Main content area

Fusarium wilt of cotton: Management strategies

Cianchetta, Amanda N., Davis, R.M.
Crop protection 2015 v.73 pp. 40-44
Fusarium oxysporum f. sp. vasinfectum, Fusarium wilt, chlamydospores, cultivars, financial economics, fumigation, fungi, hosts, industry, inoculum, roots, seed cotton, seed treatment, soil, soil solarization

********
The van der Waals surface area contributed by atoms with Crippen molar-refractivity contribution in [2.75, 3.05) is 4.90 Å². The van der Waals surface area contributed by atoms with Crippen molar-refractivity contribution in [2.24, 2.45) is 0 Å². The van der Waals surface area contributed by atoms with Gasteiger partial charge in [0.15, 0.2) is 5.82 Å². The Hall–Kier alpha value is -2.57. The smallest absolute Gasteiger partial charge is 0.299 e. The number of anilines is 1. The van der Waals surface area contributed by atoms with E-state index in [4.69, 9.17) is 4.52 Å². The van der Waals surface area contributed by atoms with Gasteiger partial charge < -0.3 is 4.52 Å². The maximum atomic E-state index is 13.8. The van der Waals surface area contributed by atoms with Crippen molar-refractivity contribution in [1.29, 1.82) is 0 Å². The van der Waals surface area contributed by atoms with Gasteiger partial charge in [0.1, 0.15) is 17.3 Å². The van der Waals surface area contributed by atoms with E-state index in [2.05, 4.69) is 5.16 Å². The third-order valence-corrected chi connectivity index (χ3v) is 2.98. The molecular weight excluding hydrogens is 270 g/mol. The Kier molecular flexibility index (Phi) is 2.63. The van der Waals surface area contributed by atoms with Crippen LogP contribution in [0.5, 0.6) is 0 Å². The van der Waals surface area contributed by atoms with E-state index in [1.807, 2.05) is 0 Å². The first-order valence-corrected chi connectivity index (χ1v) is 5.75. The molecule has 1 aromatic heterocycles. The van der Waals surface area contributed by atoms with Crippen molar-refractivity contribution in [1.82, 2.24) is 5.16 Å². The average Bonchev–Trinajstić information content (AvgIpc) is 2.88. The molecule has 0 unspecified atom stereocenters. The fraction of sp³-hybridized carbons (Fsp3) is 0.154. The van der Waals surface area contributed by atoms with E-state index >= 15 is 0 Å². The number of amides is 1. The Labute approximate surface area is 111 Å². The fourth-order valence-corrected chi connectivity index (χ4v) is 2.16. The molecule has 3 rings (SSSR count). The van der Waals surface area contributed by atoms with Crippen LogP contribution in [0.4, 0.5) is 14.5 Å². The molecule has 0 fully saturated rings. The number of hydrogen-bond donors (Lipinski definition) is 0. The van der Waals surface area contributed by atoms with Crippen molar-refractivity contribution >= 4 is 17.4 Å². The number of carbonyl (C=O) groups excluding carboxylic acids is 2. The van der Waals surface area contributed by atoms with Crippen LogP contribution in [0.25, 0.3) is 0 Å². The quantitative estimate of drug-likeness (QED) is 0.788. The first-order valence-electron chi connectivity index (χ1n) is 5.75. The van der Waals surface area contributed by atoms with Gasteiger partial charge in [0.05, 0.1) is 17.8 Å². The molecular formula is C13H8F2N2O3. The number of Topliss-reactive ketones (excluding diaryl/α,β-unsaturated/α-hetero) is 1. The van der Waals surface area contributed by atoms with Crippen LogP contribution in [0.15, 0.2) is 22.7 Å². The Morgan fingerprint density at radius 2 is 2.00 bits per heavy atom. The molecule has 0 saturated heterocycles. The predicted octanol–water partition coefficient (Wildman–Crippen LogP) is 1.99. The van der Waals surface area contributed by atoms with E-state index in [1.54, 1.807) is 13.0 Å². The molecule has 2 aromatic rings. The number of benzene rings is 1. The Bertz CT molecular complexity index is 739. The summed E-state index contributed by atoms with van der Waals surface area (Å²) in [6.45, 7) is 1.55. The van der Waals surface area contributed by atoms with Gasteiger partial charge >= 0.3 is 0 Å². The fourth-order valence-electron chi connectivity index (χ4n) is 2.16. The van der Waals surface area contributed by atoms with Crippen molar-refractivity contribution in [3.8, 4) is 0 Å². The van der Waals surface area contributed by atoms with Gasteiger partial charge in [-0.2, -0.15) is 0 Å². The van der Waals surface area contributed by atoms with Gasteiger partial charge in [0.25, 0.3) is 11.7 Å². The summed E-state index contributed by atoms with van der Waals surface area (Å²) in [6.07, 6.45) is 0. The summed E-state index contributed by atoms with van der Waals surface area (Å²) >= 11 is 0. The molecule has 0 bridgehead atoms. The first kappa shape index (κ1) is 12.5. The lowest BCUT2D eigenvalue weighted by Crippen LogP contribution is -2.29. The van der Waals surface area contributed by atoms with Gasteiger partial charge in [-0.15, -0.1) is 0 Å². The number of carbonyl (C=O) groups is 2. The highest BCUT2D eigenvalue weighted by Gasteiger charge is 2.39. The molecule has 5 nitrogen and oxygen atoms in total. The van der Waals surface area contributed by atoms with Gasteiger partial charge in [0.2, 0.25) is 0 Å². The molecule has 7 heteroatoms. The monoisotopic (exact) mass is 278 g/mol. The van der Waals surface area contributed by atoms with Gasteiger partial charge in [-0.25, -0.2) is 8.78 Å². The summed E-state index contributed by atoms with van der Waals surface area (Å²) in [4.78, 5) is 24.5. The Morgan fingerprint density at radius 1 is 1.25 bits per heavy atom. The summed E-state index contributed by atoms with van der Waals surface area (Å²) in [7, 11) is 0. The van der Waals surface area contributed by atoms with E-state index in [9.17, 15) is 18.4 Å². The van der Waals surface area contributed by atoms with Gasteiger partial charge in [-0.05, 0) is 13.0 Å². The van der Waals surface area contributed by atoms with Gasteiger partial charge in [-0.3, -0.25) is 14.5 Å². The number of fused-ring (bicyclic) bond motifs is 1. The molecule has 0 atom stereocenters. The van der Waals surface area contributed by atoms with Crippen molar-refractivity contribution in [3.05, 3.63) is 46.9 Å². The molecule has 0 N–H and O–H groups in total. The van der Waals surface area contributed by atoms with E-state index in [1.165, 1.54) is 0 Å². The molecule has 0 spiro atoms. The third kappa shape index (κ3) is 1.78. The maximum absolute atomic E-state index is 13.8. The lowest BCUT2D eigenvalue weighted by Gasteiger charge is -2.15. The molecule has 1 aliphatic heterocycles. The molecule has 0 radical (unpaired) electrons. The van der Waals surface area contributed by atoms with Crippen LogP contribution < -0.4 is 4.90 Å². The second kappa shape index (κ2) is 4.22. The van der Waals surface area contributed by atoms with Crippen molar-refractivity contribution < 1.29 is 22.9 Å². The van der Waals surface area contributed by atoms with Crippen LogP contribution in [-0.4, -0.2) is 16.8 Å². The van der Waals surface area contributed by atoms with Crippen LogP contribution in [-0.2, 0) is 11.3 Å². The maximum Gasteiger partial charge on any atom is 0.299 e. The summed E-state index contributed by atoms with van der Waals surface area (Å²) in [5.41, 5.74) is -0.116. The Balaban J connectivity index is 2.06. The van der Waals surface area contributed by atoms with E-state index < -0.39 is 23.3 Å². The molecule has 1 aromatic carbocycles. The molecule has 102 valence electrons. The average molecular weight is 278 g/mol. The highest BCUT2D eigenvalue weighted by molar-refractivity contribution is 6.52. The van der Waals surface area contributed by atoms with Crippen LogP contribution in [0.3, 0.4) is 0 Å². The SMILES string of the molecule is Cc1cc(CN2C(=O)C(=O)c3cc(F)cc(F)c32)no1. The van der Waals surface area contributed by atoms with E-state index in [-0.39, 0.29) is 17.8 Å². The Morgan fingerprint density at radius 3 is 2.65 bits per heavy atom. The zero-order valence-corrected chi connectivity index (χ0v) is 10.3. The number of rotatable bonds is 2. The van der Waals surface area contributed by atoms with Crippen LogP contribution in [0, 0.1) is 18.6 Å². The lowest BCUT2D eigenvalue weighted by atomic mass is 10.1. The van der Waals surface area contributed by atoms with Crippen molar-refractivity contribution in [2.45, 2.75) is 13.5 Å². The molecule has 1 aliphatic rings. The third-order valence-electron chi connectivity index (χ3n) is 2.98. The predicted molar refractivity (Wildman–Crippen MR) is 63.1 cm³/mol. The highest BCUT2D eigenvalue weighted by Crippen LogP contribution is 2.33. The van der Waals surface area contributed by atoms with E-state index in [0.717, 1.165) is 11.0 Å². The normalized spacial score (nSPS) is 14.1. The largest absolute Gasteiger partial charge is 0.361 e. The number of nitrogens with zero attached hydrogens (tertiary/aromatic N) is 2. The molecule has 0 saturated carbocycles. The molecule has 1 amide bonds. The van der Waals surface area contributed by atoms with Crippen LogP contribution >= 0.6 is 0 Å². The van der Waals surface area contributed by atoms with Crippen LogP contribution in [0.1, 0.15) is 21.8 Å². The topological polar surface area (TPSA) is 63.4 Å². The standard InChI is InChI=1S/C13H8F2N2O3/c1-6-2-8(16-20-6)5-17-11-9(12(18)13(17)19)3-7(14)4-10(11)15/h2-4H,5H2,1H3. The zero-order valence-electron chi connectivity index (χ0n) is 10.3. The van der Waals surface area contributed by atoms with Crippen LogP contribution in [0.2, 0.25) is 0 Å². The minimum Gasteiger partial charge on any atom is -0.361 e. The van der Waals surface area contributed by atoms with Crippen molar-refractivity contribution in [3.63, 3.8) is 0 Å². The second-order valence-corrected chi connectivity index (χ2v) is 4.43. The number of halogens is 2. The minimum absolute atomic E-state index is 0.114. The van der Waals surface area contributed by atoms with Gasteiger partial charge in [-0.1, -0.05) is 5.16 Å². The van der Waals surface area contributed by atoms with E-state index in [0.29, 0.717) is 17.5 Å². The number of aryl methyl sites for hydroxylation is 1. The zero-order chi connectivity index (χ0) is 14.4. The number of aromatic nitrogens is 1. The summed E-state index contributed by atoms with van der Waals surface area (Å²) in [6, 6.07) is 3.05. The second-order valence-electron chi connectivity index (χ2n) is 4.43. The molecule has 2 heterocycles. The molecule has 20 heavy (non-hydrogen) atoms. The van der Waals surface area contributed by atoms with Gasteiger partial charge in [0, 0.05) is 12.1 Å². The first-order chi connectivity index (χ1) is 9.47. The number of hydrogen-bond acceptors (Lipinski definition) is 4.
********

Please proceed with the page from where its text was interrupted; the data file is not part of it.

Cotton is a globally important crop used for both its natural fiber and seed. Fusarium wilt, caused by the fungus Fusarium oxysporum f. sp. vasinfectum, is a major disease of cotton capable of causing significant economic loss. The fungus persists in soil as chlamydospores and in association with the roots of susceptible, resistant and non-cotton hosts as well as in seed. Management of Fusarium wilt is difficult and most successfully achieved through the use of resistant cultivars and pathogen-free cotton seed. Once inoculum has been introduced into the field, strategies such as soil solarization and fumigation are applied to manage inoculum levels. While experimentally successful, these techniques are of limited use in a commercial setting. Management of Fusarium wilt will continue to rely upon the development of new resistant cultivars. Additionally, understanding the mechanism of seed colonization and developing high throughput seed treatment and testing protocols will allow the industry to effectively avoid the introduction of inoculum.